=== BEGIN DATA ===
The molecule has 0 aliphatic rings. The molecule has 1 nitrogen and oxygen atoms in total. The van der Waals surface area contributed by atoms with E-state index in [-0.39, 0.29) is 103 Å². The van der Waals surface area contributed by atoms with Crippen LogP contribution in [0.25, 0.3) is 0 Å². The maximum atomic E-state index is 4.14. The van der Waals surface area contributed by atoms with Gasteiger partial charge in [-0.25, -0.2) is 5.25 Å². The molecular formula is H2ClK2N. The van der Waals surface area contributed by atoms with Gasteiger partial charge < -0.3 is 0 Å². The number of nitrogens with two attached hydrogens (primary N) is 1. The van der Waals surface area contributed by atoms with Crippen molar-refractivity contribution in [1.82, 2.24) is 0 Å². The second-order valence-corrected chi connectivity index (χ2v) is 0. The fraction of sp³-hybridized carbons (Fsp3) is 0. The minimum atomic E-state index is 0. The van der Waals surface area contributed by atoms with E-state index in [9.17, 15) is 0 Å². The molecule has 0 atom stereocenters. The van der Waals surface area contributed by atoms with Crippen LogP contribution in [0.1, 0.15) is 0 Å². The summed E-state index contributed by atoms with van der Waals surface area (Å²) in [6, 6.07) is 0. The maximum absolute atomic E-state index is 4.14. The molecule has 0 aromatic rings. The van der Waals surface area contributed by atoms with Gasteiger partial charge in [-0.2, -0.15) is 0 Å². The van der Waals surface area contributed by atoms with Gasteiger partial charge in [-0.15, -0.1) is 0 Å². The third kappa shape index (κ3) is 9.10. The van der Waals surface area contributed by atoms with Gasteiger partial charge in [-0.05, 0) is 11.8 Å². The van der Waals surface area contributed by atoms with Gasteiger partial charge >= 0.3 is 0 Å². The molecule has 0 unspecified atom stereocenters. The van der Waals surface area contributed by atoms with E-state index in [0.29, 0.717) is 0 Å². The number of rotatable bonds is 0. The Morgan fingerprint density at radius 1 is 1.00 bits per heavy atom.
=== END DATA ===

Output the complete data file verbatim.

The molecule has 0 aliphatic rings. The molecule has 1 nitrogen and oxygen atoms in total. The van der Waals surface area contributed by atoms with E-state index in [-0.39, 0.29) is 103 Å². The van der Waals surface area contributed by atoms with Crippen LogP contribution in [0.25, 0.3) is 0 Å². The maximum atomic E-state index is 4.14. The van der Waals surface area contributed by atoms with Gasteiger partial charge in [-0.25, -0.2) is 5.25 Å². The molecular formula is H2ClK2N. The van der Waals surface area contributed by atoms with Gasteiger partial charge < -0.3 is 0 Å². The number of nitrogens with two attached hydrogens (primary N) is 1. The van der Waals surface area contributed by atoms with Crippen molar-refractivity contribution in [1.82, 2.24) is 0 Å². The second-order valence-corrected chi connectivity index (χ2v) is 0. The fraction of sp³-hybridized carbons (Fsp3) is 0. The minimum atomic E-state index is 0. The van der Waals surface area contributed by atoms with E-state index in [9.17, 15) is 0 Å². The molecule has 0 atom stereocenters. The van der Waals surface area contributed by atoms with Crippen LogP contribution in [0.1, 0.15) is 0 Å². The summed E-state index contributed by atoms with van der Waals surface area (Å²) in [6, 6.07) is 0. The maximum absolute atomic E-state index is 4.14. The molecule has 0 aromatic rings. The van der Waals surface area contributed by atoms with Gasteiger partial charge in [-0.2, -0.15) is 0 Å². The van der Waals surface area contributed by atoms with Gasteiger partial charge in [-0.15, -0.1) is 0 Å². The third kappa shape index (κ3) is 9.10. The van der Waals surface area contributed by atoms with Gasteiger partial charge in [-0.05, 0) is 11.8 Å². The van der Waals surface area contributed by atoms with Gasteiger partial charge >= 0.3 is 0 Å². The molecule has 0 unspecified atom stereocenters. The van der Waals surface area contributed by atoms with E-state index in [0.29, 0.717) is 0 Å². The number of rotatable bonds is 0. The Morgan fingerprint density at radius 1 is 1.00 bits per heavy atom.